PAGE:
Every Main Character In Top Gun: Maverick Ranked Worst To Best

"Top Gun: Maverick" comes 36 years after "Top Gun." Two years of that delay were COVID-related. The real story, though, is that a sequel was ready to go until 1991, but the Navy had a massive sexual harassment crisis, the Tailhook Scandal. Suddenly, the womanizing and hard-drinking of the original "Top Gun" was cast in a different light.

As a result, "Top Gun: Maverick" doesn't feature any scenes of Tom Cruise and crew standing around in towels and tighty-whities. However, other classic moments are called back. "Great Balls of Fire" gets played on piano. There are shirtless boys flexing in the sand. The music and title sequence are largely the same. Mostly, though, the overlap is that the story's conflicts come from character types borrowed from the original. There's an Iceman type. There's an updated version of Maverick's original commanding officer Stinger. And, of course, Maverick hasn't changed one bit.

That's not to say nothing is new. Tony Scott, the original director for "Top Gun," wanted to shoot the actors actually taking flight, but when the cast started losing their lunch, that plan was scrapped. For "Top Gun: Maverick," Cruise personally designed a training program to prep his cast for the g-forces. The Pentagon wouldn't let Cruise touch the controls, but he's actually up there in an F-18 reacting in real-time. The result is a spectacular sequel that is a mix of new characters and old favorites who bring this mission home.

If you or anyone you know has been a victim of sexual assault, help is available. Visit the Rape, Abuse & Incest National Network website or contact RAINN's National Helpline at 1-800-656-HOPE (4673).

7. Rear Admiral Chester 'Hammer' Cain

Ed Harris makes a solid early cameo in "Top Gun: Maverick" as a foil for our hero. His bald head, gravitas, and sheer disdain for Maverick bring to mind the character's first commanding officer, Stinger (James Tolkan). In the original "Top Gun," the cigar-chomping Stinger laments, "I ought to bust your butt, but I can't." Stinger is heated about Maverick's antics but when his best pilot, Cougar, melts down and turns in his wing, he's forced to send Maverick and Goose to Top Gun.

Harris' Rear Admiral Chester "Hammer" Cain has even less love for Maverick, especially his go-it-alone style. Hammer doesn't like pilots, period. Known by the nom de plume of "Drone Ranger," he wants to remove the human element entirely from the Navy's aviation arsenal. As he explains to Maverick: "Pilots need to eat, sleep ... They disobey orders."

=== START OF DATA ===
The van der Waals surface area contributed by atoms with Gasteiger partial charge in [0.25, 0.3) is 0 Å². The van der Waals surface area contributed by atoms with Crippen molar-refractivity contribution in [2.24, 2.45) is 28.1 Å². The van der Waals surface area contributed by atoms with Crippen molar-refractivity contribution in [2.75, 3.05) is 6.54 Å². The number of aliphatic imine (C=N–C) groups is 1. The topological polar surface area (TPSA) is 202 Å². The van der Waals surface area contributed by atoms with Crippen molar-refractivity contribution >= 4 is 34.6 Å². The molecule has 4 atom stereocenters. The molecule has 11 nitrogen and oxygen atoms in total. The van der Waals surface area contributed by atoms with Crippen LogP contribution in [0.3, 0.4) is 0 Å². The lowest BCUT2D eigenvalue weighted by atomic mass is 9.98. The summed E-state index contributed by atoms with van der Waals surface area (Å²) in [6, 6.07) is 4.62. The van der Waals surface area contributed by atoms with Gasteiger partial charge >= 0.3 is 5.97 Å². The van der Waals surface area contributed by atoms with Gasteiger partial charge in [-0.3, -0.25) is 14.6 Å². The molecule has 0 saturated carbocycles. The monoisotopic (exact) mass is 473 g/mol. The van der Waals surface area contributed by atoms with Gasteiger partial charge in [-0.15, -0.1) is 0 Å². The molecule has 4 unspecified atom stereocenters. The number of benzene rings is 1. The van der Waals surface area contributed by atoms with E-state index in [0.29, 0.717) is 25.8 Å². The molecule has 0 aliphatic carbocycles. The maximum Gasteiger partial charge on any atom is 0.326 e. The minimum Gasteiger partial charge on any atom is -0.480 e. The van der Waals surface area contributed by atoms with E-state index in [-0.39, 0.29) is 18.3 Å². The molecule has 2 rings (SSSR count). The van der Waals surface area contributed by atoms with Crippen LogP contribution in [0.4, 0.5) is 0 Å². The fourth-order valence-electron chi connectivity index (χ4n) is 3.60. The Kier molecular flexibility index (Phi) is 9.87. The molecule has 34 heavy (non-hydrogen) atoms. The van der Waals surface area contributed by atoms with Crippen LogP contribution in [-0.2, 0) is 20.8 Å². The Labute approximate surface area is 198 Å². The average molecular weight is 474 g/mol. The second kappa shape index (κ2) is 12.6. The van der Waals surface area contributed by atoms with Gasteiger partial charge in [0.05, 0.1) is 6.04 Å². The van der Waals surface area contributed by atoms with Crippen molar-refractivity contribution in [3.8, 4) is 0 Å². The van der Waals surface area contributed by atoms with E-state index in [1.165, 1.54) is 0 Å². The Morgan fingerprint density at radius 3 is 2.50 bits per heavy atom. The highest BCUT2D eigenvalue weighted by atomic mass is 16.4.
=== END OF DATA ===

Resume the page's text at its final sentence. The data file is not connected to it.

Given that's exactly Maverick's brand, he and Hammer are destined to clash. Of course, when Harris' character shuts down Maverick's test-pilot program, Maverick once again disobeys a direct order in a death-defying flight that serves as the film's first big action set-piece. Harris' piercing blue eyes seethe at this contravention of his commands and he grounds Maverick for good. Maverick gets resurrected with some political help for his next assignment, but once again, an antagonizing member of the military brass ends up — in a roundabout way — sending Maverick to Top Gun.

6. Penny Benjamin

The only big flaw in "Top Gun: Maverick" is the flat romance between Maverick and an old flame, Penny Benjamin, played by Jennifer Connelly. When Maverick gets reassigned to the Top Gun school as the new instructor for a deadly new mission, he and Penny get a second chance in the danger zone, too.

This character was actually referenced in the original. Maverick has that infamous "history of high-speed passes over five air control towers and one admiral's daughter." Goose turns to Maverick to confirm the mystery woman's identity: "Penny Benjamin?" Fast forward 36 years and we learn the two might have more history than just one night. Maverick walks into the bar where Penny works and she gives him a hard time, but apparently, the two parted on good terms. She seems to get that Maverick was wed to the edge, and faithful, too, but maybe he's finally ready to put the landing gear down?